This spring, more than 25 Georgetown University students declared that they would not eat until the university administration agreed to give its support staff a living wage. The nine-day strike followed years of pressure from the Living Wage Coalition, a student group founded in 2001 several months after a similar organization at Harvard succeeded in raising the minimum wage for their campus employees.
Armed with research showing that Georgetown workers earned well below what is considered a living wage for Washington, D.C., the Living Wage Coalition thoughtfully and strategically organized students and faculty, negotiated with administration officials, hosted weekly worker appreciation breakfasts, and built relationships with D.C. labor unions and advocacy groups.
The hunger strike coincided with Holy Week, which marks the end of Lent, a season of reflection and sacrifice. Strikers reminded university officials of Georgetowns roots in the Jesuit tradition and its commitment, as it says in the universitys mission statement, to "live generously in service to others." When administration officials said they didnt have the money to raise wages, students reminded them that Georgetown had raised $15 million for a boathouse. Was a boathouse more important than people? Student Gladys Cisneros pointed out that university President John J. DeGioia may teach an ethics and global poverty class, but "when it comes to them [the administration] actually changing something, they dont want to do it."
By publicly highlighting the discrepancy between what the university said it stood for and what it was actually doing, the students awakened the moral consciousness of the student body, staff, and administration. Their dedication and courage forced Georgetowns elite to confront their commitment to the poor. And their fast reminds us all that the real example of religious commitment is not found in the rituals we keep, but in who we become and what we do because of them.
THE PROPHET ISAIAH put it this way: "Is not this the fast that I choose: to loose the bonds of wickedness, to undo the straps of the yoke, to let the oppressed go free.... Is it not to share your bread with the hungry and bring the homeless poor into your house; when you see the naked, to cover him, and not to hide yourself from your own flesh?" (Isaiah 58:6-7) What Isaiah tells us is that fasting is not about denying the self. Nor is it a ritual in self-flagellation. Rather, it is about personal and societal transformation.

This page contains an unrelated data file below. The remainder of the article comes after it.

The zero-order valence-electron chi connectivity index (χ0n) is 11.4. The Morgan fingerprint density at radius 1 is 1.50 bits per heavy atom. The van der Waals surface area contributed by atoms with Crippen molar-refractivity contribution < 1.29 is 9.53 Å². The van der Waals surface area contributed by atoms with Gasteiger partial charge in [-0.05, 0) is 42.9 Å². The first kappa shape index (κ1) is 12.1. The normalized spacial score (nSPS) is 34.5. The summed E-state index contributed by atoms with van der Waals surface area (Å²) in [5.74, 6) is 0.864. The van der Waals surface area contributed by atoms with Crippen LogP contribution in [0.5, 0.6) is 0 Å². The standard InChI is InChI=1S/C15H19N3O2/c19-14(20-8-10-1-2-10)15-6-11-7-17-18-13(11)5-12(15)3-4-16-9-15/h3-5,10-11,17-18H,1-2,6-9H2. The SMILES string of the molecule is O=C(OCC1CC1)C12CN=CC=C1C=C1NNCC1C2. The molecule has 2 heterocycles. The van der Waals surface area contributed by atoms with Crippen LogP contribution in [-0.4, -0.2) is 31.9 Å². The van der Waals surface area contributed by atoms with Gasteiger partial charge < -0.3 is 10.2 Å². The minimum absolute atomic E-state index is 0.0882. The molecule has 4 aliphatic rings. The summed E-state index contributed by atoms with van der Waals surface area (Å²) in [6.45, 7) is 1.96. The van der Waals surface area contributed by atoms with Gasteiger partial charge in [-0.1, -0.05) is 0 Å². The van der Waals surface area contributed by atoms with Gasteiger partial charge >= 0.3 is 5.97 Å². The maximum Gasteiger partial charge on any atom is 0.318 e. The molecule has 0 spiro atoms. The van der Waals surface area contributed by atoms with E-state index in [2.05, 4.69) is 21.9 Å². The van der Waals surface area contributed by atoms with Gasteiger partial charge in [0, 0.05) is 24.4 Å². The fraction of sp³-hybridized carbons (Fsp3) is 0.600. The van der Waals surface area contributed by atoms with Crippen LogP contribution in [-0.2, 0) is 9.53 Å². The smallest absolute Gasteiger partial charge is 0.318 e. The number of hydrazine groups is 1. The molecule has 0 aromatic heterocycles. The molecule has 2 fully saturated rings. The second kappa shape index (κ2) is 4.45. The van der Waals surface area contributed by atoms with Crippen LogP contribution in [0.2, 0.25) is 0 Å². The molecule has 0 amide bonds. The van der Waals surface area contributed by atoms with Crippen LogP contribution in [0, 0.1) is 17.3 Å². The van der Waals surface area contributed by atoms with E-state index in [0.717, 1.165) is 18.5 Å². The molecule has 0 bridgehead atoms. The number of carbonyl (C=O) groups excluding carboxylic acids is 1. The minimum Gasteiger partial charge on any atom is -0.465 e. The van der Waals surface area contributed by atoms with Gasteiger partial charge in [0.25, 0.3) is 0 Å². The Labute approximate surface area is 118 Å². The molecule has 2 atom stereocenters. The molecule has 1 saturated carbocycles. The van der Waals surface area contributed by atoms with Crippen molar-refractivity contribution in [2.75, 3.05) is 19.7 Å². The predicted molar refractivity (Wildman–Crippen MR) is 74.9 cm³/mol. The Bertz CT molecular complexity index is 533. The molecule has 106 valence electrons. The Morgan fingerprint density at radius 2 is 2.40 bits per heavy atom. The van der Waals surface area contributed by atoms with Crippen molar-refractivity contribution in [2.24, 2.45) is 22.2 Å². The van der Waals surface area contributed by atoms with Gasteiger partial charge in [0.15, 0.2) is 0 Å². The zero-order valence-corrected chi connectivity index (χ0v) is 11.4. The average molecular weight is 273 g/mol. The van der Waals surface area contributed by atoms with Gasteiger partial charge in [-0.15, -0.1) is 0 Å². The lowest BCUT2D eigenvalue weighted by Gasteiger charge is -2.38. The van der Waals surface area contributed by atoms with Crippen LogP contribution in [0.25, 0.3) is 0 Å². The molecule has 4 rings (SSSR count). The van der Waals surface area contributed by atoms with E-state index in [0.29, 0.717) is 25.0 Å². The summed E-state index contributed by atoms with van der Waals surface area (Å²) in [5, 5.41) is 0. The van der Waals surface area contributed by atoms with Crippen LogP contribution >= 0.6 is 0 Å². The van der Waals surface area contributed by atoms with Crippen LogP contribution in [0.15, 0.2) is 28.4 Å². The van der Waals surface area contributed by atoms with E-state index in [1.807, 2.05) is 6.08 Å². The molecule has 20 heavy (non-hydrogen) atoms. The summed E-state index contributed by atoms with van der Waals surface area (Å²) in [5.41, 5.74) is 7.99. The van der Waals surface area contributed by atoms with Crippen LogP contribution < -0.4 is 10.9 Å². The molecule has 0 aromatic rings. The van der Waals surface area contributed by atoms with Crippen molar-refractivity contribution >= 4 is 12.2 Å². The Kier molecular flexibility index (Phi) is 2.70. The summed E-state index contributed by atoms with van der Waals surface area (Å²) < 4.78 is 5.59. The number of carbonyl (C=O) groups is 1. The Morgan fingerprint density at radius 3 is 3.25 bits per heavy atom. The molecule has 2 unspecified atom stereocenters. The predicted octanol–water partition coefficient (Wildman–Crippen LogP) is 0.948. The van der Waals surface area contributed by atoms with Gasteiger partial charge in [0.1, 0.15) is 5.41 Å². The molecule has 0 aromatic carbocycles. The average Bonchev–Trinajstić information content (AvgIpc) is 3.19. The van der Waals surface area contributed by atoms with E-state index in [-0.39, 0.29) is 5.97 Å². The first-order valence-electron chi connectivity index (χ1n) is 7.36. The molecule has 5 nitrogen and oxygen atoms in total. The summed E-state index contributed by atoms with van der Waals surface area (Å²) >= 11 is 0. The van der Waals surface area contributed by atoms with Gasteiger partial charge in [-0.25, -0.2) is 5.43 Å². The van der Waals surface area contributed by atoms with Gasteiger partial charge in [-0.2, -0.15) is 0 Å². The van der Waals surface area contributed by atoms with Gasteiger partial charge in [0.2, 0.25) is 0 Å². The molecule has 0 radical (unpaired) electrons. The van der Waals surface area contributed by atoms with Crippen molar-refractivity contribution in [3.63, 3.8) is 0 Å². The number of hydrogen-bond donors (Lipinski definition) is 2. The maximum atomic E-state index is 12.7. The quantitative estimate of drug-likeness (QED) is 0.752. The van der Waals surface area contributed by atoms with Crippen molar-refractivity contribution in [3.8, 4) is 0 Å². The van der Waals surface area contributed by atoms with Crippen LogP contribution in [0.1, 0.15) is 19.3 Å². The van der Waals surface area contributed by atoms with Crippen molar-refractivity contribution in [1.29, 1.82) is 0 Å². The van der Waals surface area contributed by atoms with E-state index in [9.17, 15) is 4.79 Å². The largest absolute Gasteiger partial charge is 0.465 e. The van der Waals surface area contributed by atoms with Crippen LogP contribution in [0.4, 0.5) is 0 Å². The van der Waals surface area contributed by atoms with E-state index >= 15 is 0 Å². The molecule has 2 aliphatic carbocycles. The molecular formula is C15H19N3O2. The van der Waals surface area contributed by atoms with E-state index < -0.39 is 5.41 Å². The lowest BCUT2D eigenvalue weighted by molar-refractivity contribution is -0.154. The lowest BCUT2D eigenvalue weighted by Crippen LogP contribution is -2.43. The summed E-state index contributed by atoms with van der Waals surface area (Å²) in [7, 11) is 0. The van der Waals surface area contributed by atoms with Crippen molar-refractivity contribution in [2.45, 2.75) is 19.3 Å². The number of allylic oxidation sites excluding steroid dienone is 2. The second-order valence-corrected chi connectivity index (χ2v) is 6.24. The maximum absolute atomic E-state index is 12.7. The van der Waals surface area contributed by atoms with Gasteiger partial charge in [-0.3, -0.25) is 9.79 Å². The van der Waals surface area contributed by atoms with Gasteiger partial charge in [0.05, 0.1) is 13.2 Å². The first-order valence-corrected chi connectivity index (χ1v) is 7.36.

Fasting, when it is done prayerfully and reflectively, can intensify ones focus on God and sharpen ones awareness of the needs of the poor and hungry. It is a profound and personal experience, and when lived out practicallyin hunger strikescan indeed inspire societal or political change.
Hunger strikes have been used by woman suffragists, Irish nationalists, and Palestinian prisoners. They have been a means to protest the Vietnam War, apartheid in South Africa, the war in Iraq, and most recently the removal of Terri Schiavos feeding tube. Few hunger strikes are successful, and they are often criticized for being frivolous and self-serving. Indeed, Mohandas Gandhi, whose hunger strike helped curb violence and unify Hindus and Muslims in India, warned prisoners against hastily embarking on hunger strikes, especially for trivial reasons.
But when done right they can be a powerful tool in nonviolent direct action.
At Georgetown, the administration in the end accepted the students proposal for a wage increase and agreed to give contract employees the right to unionize, English language classes, and access to the library. For students who care about social justice but doubt their own ability to change things, this was welcome news. And its a reminder that, as striker Elena Stewart said, "ones belief in God and in the fundamental goodness and dignity of every person must be grounded in action and not just wishing for things to change."
Lindsay Morgan was a freelance writer living in Washington, D.C., when this article appeared.